”Scary Stories to Tell in the Dark” is a genuinely solid horror film, and its effectiveness is all the more impressive since it only had a PG-13 rating to work with. Adapted for the screen by producer Guillermo del Toro from three volumes of illustrated horror novels for children, the film brings contemporary jump scares and heavy gore from many of the stories found in the books to life. It has the effect of the tension and horror one might find while listening to a ghost story while sitting around the fire.

Most modern horror falls into two general categories – the hard R with extreme levels of graphic violence and vivisections (such as Raw), and the more general-audience softer-R to the hard PG-13 flavor which is more supernatural thriller (“Stephen King’s It,” “Stranger Things,” “Get Out,” and “It Follows”). For all its popularity and being billed as horror, “Stranger Things” may have some tension, but there’s no horror to be found anywhere.

In “Scary Stories,” the horror is very much present and center of the narrative. A group of friends enter a local scary old mansion on Halloween night, and discover an old book in the cellar filled with the lunatic writings of an ill-fated prior resident of the house. They take the book with them, and on reading it over, discover it has empty pages but now new stories written in apparent blood begin to appear, with their own names in them, and they find that its original owner is more than a bit angry that they have stolen it.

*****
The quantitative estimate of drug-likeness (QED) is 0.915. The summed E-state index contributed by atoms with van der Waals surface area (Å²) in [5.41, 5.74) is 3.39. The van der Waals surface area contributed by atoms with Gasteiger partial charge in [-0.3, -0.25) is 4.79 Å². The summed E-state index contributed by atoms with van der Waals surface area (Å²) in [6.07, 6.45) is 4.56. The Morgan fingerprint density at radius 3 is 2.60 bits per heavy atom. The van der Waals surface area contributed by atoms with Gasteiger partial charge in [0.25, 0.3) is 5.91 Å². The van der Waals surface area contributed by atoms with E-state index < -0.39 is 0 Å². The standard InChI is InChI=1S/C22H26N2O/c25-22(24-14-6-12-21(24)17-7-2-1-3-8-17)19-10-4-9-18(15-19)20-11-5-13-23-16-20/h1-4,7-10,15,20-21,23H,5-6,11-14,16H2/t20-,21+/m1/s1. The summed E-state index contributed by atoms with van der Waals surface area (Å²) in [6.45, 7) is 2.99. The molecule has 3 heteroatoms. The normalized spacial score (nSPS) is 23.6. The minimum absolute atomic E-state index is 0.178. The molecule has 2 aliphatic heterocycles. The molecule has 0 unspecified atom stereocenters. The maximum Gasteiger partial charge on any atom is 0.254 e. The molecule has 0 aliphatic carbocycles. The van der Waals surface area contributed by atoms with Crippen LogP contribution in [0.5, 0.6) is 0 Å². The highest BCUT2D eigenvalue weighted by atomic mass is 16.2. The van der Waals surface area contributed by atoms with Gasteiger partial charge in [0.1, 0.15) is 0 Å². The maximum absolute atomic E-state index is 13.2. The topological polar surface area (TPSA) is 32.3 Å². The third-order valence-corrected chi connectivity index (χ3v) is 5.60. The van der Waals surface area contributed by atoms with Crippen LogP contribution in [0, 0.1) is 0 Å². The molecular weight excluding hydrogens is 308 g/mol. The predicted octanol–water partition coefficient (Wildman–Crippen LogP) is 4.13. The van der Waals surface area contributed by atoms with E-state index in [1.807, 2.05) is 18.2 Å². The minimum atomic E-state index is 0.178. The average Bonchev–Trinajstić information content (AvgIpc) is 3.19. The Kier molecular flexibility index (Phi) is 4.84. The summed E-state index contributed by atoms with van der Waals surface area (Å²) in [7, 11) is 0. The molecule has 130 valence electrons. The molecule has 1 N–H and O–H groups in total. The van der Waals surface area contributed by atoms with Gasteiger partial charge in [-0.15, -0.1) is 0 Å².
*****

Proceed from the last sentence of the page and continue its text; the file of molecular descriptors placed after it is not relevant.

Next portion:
The general framework is not technically complicated, it’s a blend of the group of The Losers from It, the chasing them down of “Final Destination,” and doing homework to try to find a solution from about 1/4th of the episodes of “Buffy the Vampire Slayer.” What works here is the quality of the original stories by Alvin Schwartz and the genuinely nightmare-inducing illustrations by Stephen Gammell and their adaptation by way of del Toro and the direction of André Øvredal (who directed the criminally under-appreciated indie horror film, “The Autopsy of Jane Doe).”

The level of horror and the imagery that they do manage to get away with is certainly pushing the high bar for PG-13, however it still falls within the parameters and is accessible to tweens and teens, since that’s what del Toto and Øvredal had set out to do. In recent interviews they expressed that they were striving for, to be “making a gateway horror movie for a new generation“. The books have influenced nearly two generations now of young readers as their early or first experiences with horror, but have been just as effective for adults as well and the film if anything, improves on some of the source stories along the way.

If the goal of this particular film is to be true horror, with an emphasis on the sensation of horror and dread in the audience, it succeeds markedly. Rather than leaning on spraying guts across the scene, or on simply waiting for the killer to jump out, the story builds, and it doesn’t skimp on the danger. The main group might be kids, but this time around, the Clown doesn’t give them all back in the end.

“Scary Stories to Tell in the Dark” is now open in theaters everywhere.

Rating: 4.5 stars out of 5

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